If you’re learning Japanese, one of the first things you should learn is how to introduce yourself! And you can’t do that unless you know your name in Japanese, right? Here is how to write your name in Japanese!
Introduction to Katakana
Japanese actually has 3 alphabets – Hiragana, Katakana, and Kanji. While Japanese names are written in Kanji, foreign names are written in Katakana. Foreign names are typically spelled out with katakana to make them match phonetically with Japanese. Andrew becomes Andoryuu (アンドリュー), Brad becomes Buraddo (ブラッド), and Carly becomes Kaarii (カーリー).
One benefit of writing foreign names with katakana is that the reading and pronunciation is obvious for Japanese people, and just by looking at it, people also automatically know that it’s a foreign name. And, if you have a fairly common name, then chances are there’s a standard way of writing your name in katakana that Japanese people are already familiar with.
To write your name in Japanese, the easiest way is to find a Katakana letter that corresponds to the pronunciation of your Japanese name.
For example, if your name is “Maria,” look for the Katakana character for Ma, which is マ, then the character for Ri, which is リ, and then character for A, which is ア. You just need to put them together and write マリア for “Maria.”
Many foreign names have long vowels in them, such as Danny (Danī) or Nicole (Nikōru). In katakana, the long vowels (ā, ē, ī, ō, ū) are expressed with a hyphen. Danny is ダニー and Nicole is written as ニコール.
Also, keep in mind that L-sounds are turned into R’s to fit the Japanese alphabet sounds. So, Lauren becomes Rōren (ローレン) and Tyler becomes Tairā (タイラー).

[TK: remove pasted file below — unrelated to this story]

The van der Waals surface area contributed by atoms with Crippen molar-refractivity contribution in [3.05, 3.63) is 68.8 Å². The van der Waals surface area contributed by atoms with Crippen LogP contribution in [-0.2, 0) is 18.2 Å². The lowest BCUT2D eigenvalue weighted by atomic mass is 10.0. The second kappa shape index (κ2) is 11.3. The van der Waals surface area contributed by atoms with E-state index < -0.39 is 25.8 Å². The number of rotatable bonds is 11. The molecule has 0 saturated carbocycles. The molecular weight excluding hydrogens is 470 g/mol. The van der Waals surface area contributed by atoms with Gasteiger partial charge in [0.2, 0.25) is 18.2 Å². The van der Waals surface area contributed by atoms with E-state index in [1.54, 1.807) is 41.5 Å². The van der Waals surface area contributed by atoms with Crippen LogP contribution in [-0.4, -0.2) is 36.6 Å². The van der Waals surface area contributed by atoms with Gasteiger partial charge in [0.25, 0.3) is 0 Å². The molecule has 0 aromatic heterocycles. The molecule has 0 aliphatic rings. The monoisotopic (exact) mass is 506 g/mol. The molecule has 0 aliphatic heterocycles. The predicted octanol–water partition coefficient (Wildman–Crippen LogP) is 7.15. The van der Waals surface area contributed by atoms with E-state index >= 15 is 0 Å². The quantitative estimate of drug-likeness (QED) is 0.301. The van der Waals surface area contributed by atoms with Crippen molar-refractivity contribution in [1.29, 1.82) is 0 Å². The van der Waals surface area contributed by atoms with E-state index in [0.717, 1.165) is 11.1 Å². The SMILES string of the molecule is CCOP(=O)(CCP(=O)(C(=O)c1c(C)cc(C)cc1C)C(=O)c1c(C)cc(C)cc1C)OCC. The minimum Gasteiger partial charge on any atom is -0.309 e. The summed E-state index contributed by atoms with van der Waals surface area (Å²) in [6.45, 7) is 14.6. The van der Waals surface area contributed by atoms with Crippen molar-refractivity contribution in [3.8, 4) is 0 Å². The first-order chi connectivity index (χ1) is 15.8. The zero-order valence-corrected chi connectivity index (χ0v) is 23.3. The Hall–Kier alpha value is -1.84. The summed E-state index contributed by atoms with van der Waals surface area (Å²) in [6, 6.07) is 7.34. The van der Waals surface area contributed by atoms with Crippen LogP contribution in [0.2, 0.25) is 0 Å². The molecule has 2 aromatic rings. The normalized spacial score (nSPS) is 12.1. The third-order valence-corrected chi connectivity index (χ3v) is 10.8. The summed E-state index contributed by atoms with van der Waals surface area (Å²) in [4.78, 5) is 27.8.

Now you try! Use a Katakana chart like the one below:
Here is a list of common foreign names that have been written out in Japanese katakana. Looking at these will help you figure out how your name should be pronounced in Japanese as well!
- Alexander (Arekusandā) –> アレクサンダー
- Bryan (Buraian) –> ブライアン
- Chris (Kurisu) –> クリス
- Daniel (Danieru) –> ダニエル
- Harry (Harī) –> ハリー
- John (Jyon) –> ジョン
- Kyle (Kairu) –> カイル
- Noah (Noa) –> ノア
- Tom (Tomu) –> トム
- William (Uiriamu) –> ウィリアム
- Alexandria (Arekusandoria) –> アレクサンドリア
- Brittany (Buritonī) –> ブリトニー
- Elizabeth (Erizabesu) –> エリザベス
- Emily (Emirī) –> エミリー
- Hannah (Hanna) –> ハンナ
- Jessica (Jeshika) –> ジェシカ
- Kelsey (Kerushī) –> ケルシー
- Lauren (Rōren) –> ローレン
- Meghan (Mēgan) –> メーガン
- Sarah (Sara) –> サラ
- Anderson (Andāson) –> アンダーソン
- Brown (Buraun) –> ブラウン
- Davis (Deibisu) –> デイビス
- Garcia (Garushia) –> ガルシア
- Hernandez (Herunandezu) –> ヘルナンデス
- Jones (Jōnzu) –> ジョーンズ
- Martin (Mātin) –> マーティン
- Miller (Mirā) –> ミラー
- Smith (Sumisu) –> スミス
- Williams (Uiriamuzu) –> ウィリアムズ
Writing Your Full Name
When writing both first and last names together in Japanese, the names should be separated by this symbol: ・
For example, Allison Wilson (Arison Uiruson) would be written as アリソン・ウィルソン, and Jose Hernandez (Hose Herunandesu) is written as ホセ・ヘルナンデス.
And that’s it! You now have all the tools you need to both say and write your name in Japanese. Be sure to introduce yourself to new friends you meet when you visit Japan!
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